“I wish she was a bit kinder to Lymond” – Don’t get your hopes up

    • caroline mcilwaine permalink
      January 4, 2013 4:38 pm

      Not forgetting that soon there are others who strive to bear some of his burdens – even if he discourages them! (“discourage’ being a euphemism of course when talking about Francis Crawford!)

  6. January 3, 2013 10:36 pm

    Historical fiction has, for whatever reason, never really been my thing, so I must admit that I’ve never read anything by Dunnett! But I do always love when you find one of those books that just has that excellent old-fashioned storytelling that utterly whisks you away and enthralls you until the very end. Really gives meaning to the whole “lost in a good book” idea!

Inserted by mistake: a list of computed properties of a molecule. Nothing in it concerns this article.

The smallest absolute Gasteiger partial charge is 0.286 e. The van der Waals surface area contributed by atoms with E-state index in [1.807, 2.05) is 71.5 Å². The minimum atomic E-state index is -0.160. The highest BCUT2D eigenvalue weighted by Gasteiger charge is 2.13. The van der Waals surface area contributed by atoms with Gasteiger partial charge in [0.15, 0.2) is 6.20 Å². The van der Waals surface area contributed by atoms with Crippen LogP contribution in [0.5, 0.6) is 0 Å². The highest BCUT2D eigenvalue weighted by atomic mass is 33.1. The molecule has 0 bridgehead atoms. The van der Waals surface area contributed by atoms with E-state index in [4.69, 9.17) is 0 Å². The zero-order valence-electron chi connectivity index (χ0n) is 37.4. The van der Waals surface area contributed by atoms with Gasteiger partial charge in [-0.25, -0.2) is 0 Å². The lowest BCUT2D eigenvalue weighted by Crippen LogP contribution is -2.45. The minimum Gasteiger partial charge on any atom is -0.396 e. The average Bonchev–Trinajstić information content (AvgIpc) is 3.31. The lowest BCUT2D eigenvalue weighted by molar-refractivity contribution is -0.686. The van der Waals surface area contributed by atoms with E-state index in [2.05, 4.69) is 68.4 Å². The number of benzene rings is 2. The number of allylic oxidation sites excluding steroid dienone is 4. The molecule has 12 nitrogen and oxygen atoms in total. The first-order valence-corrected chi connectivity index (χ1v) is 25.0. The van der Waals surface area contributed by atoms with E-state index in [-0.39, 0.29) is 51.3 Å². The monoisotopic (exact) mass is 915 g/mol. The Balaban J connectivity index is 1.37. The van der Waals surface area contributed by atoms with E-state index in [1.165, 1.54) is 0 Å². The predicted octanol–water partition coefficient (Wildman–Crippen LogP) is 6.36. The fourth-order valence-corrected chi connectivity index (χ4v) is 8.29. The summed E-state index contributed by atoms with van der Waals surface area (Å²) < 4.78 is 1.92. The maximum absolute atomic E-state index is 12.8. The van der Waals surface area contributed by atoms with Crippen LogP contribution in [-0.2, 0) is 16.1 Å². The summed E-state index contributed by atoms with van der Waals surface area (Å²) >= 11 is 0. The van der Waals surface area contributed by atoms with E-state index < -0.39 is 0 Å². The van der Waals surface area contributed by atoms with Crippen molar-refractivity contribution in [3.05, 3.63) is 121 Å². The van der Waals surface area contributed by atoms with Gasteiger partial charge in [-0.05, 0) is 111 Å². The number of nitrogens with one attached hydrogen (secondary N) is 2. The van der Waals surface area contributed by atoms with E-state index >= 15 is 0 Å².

And I’m glad to hear your first read of 2013 was so good! I am at a crossroads with mine: it’s one for professional review, but I am really not enjoying it… eep!

  7. January 4, 2013 9:37 am

    I’ve started making a more concerted effort to just read one book at a time which also lends itself to getting deeper into a book’s world. It’s also meant that I am more likely to finish books rather than having my attention drawn off to another more interesting book half way through. I think I read too slowly to tackle “bricks” very often, though you do make a case for Dorothy Dunnett!

  8. Bski permalink
    January 4, 2013 9:43 am

    oh Steph, how wonderful to have the chance to encounter Lymond for the first time! Dive in, you wont regret it. And Simon, of course (he’s big in Dunnett circles) says it so well – the next 3 books are even more trying for our hero Francis! But you will come away energized and devastated all at once. I’m a Dunnett fan from way back and she never disappoints!